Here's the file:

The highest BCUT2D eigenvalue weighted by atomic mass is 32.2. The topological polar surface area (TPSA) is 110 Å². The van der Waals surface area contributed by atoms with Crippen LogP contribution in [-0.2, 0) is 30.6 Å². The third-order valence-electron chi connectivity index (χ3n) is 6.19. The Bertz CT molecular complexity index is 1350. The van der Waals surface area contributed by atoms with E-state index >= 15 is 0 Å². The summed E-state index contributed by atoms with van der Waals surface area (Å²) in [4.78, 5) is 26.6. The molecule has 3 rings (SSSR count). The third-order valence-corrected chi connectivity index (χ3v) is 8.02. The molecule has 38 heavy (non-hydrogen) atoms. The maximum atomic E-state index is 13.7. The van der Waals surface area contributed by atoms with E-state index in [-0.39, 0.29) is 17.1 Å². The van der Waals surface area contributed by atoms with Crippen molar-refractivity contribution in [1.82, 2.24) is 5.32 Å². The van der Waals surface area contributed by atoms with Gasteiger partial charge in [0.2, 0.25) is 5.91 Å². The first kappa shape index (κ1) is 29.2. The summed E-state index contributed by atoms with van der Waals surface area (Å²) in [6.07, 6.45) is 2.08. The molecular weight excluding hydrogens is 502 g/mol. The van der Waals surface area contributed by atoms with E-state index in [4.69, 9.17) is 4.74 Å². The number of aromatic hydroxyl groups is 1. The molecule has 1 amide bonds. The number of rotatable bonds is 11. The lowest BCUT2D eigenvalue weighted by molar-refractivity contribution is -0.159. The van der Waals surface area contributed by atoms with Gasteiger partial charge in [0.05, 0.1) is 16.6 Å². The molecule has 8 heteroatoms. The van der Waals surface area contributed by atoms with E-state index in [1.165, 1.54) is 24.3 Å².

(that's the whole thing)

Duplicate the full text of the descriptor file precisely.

The highest BCUT2D eigenvalue weighted by atomic mass is 32.2. The topological polar surface area (TPSA) is 110 Å². The van der Waals surface area contributed by atoms with Crippen LogP contribution in [-0.2, 0) is 30.6 Å². The third-order valence-electron chi connectivity index (χ3n) is 6.19. The Bertz CT molecular complexity index is 1350. The van der Waals surface area contributed by atoms with E-state index >= 15 is 0 Å². The summed E-state index contributed by atoms with van der Waals surface area (Å²) in [4.78, 5) is 26.6. The molecule has 3 rings (SSSR count). The third-order valence-corrected chi connectivity index (χ3v) is 8.02. The molecule has 38 heavy (non-hydrogen) atoms. The maximum atomic E-state index is 13.7. The van der Waals surface area contributed by atoms with E-state index in [-0.39, 0.29) is 17.1 Å². The van der Waals surface area contributed by atoms with Crippen molar-refractivity contribution in [1.82, 2.24) is 5.32 Å². The van der Waals surface area contributed by atoms with Gasteiger partial charge in [0.2, 0.25) is 5.91 Å². The first kappa shape index (κ1) is 29.2. The summed E-state index contributed by atoms with van der Waals surface area (Å²) in [6.07, 6.45) is 2.08. The molecular weight excluding hydrogens is 502 g/mol. The van der Waals surface area contributed by atoms with E-state index in [4.69, 9.17) is 4.74 Å². The number of aromatic hydroxyl groups is 1. The molecule has 1 amide bonds. The number of rotatable bonds is 11. The lowest BCUT2D eigenvalue weighted by molar-refractivity contribution is -0.159. The van der Waals surface area contributed by atoms with Gasteiger partial charge in [0.05, 0.1) is 16.6 Å². The molecule has 8 heteroatoms. The van der Waals surface area contributed by atoms with E-state index in [1.165, 1.54) is 24.3 Å².